Just last night I read the bedtime story, Beauty and the Beast, to my youngest daughter, Madeline (3 ½). I was tucking her into bed after we had finished the story, when she suddenly jumped up, dug into the little basket above her bed and pulled out “the beast” figurine, which we’ve had around our house since before she was born.
“THIS IS HIM!” She announces, overlaying the figure to the front cover of the book. She then jumps down and emphatically goes searching for Belle.
I can’t resist her excitement over this discovery! I walk over to her sister’s bed and pull the Belle figurine out of the little basket above her bed.
“Here it is.” I offer.
“Will you play with me?” She asks. “You be the beast and I’ll be Belle.”
I concede and we play for the next five minutes before I tuck her back into bed.
It seems like such a simple thing, playing in their imaginary world for just five or ten minutes at a time. Yet, it’s a challenging endeavor for us adults. I find it easier to play ball or a board game. However, being a character in an imaginary game of princesses or star wars is out of my comfort zone.
Why is it so hard to enter their world? For me, I find myself constantly thinking about something else I should be doing. However, experts recommend playing with our child/children for one hour a day so, I've given it a try over the years and have learned a few things along the way.
Playing with our child/children:
1. Gives us opportunity to train our children in how to play well together
This is particularly helpful when playing with two young children. I let them guide the play, while I guide the interactions.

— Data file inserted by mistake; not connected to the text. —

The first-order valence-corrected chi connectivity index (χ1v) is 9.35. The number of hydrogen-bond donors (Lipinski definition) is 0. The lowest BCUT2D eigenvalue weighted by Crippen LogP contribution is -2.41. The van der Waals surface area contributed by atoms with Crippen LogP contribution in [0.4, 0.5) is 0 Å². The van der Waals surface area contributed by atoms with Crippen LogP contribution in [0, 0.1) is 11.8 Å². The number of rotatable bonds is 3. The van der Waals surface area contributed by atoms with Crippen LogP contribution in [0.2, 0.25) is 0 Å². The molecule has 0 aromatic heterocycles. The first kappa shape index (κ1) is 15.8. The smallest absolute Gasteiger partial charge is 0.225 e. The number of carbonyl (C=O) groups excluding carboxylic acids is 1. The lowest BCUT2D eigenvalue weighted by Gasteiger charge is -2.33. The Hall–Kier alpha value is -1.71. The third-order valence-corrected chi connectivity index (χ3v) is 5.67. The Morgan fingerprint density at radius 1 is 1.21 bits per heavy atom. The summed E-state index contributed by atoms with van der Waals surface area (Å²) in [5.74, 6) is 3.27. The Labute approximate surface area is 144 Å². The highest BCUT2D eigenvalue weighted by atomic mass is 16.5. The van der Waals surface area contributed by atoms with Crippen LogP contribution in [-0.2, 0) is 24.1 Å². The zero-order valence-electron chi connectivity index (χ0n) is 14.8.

2. Gives us opportunity to role-play expected behaviors
It gives us opportunity to role-play manners and character qualities we expect to see in them.
3. Builds relationship
It builds relationship between us and our children and prepares hearts to receive our instruction.
4. Fills their love tanks
When we give our children our time, they simply feel loved.
5. Sets the tone for the rest of the day (or morning, afternoon, evening).
When our children feel loved and nourished, they're more likely to play well on their own.
6. Forces us to slow down and lighten up a little
It forces us to lighten up and set aside our adult concerns and demands for a short time.
7. Provides opportunity for us to learn about our children
It provides opportunity for us to learn about our children and their hearts. How they play may say a lot about how they see the world or how they feel.
8. Teaches us how to speak their language
How our children play teaches us how to speak to them and connect with them using their lingo.
9. Affirms them
It is affirming to our children when we allow them to guide the play rather than mom and dad calling the shots all of the time.
10. Allows us to be child-like
It gets us on their level remembering, too, that this is the spirit of our character that enters the kingdom. Why not engage and become more like "such as these?"
Jesus said, "Let the little children come to me, and do not hinder them, for the kingdom of heaven belongs to such as these." Matthew 19:14
I can't say I always jump for joy at the request, but then there have been many times when I’ve been blessed by the benefits of this small sacrifice. I think it's the likelihood, that if we've made the intentional decision in advance not to turn down a reasonable request to engage our children through play, we'll do it.
So sweet mamas, let’s slow down, lighten up and go have a little fun...and while we're at it, fill a love tank with our time.
Now doesn't that make it all worth it?
- Theresa Miller, MOPS Mom
Theresa is a wife and mother of four children (3, 5, 7, and 9), who are embarking on their first year of homeschooling. Theresa has been involved in Sheridan MOPS for the last 9 ½ years, serving in multiple leadership positions, including Day MOPS Coordinator in 2007-2008. She took one year off, then started the Sheridan Evening MOPS group in September 2009. Theresa has published an article with MOPS International MOMSnext Ezine, in addition to other on-line publications. You can find Theresa encouraging mothers on her blog, Heavenly Glimpses.